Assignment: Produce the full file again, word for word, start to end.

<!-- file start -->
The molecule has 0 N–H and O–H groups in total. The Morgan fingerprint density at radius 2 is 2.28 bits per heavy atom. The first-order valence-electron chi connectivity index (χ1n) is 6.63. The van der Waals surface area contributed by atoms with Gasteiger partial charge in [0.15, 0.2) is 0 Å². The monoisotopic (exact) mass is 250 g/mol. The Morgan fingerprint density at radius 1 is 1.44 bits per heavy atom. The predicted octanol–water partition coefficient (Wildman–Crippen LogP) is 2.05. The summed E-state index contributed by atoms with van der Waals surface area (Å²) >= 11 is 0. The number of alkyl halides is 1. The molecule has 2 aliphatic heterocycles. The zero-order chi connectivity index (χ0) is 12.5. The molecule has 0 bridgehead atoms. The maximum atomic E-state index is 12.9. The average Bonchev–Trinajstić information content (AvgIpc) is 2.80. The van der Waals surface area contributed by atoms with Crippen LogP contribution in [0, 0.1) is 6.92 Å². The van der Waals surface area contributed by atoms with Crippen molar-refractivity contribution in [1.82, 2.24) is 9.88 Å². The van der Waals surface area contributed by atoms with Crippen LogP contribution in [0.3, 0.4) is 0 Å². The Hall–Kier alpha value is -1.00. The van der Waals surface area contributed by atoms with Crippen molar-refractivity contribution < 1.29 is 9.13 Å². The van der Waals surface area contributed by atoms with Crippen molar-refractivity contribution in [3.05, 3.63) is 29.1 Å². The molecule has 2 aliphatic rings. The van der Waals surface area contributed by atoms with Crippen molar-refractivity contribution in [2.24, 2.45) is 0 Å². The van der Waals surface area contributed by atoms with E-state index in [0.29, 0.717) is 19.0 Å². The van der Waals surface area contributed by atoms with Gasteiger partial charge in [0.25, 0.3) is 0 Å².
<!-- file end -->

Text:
The molecule has 0 N–H and O–H groups in total. The Morgan fingerprint density at radius 2 is 2.28 bits per heavy atom. The first-order valence-electron chi connectivity index (χ1n) is 6.63. The van der Waals surface area contributed by atoms with Gasteiger partial charge in [0.15, 0.2) is 0 Å². The monoisotopic (exact) mass is 250 g/mol. The Morgan fingerprint density at radius 1 is 1.44 bits per heavy atom. The predicted octanol–water partition coefficient (Wildman–Crippen LogP) is 2.05. The summed E-state index contributed by atoms with van der Waals surface area (Å²) >= 11 is 0. The number of alkyl halides is 1. The molecule has 2 aliphatic heterocycles. The zero-order chi connectivity index (χ0) is 12.5. The molecule has 0 bridgehead atoms. The maximum atomic E-state index is 12.9. The average Bonchev–Trinajstić information content (AvgIpc) is 2.80. The van der Waals surface area contributed by atoms with Crippen LogP contribution in [0, 0.1) is 6.92 Å². The van der Waals surface area contributed by atoms with Crippen molar-refractivity contribution in [1.82, 2.24) is 9.88 Å². The van der Waals surface area contributed by atoms with Crippen LogP contribution in [0.3, 0.4) is 0 Å². The Hall–Kier alpha value is -1.00. The van der Waals surface area contributed by atoms with Crippen molar-refractivity contribution < 1.29 is 9.13 Å². The van der Waals surface area contributed by atoms with Crippen molar-refractivity contribution in [3.05, 3.63) is 29.1 Å². The molecule has 2 aliphatic rings. The van der Waals surface area contributed by atoms with Crippen molar-refractivity contribution in [2.24, 2.45) is 0 Å². The van der Waals surface area contributed by atoms with E-state index in [0.29, 0.717) is 19.0 Å². The van der Waals surface area contributed by atoms with Gasteiger partial charge in [0.25, 0.3) is 0 Å².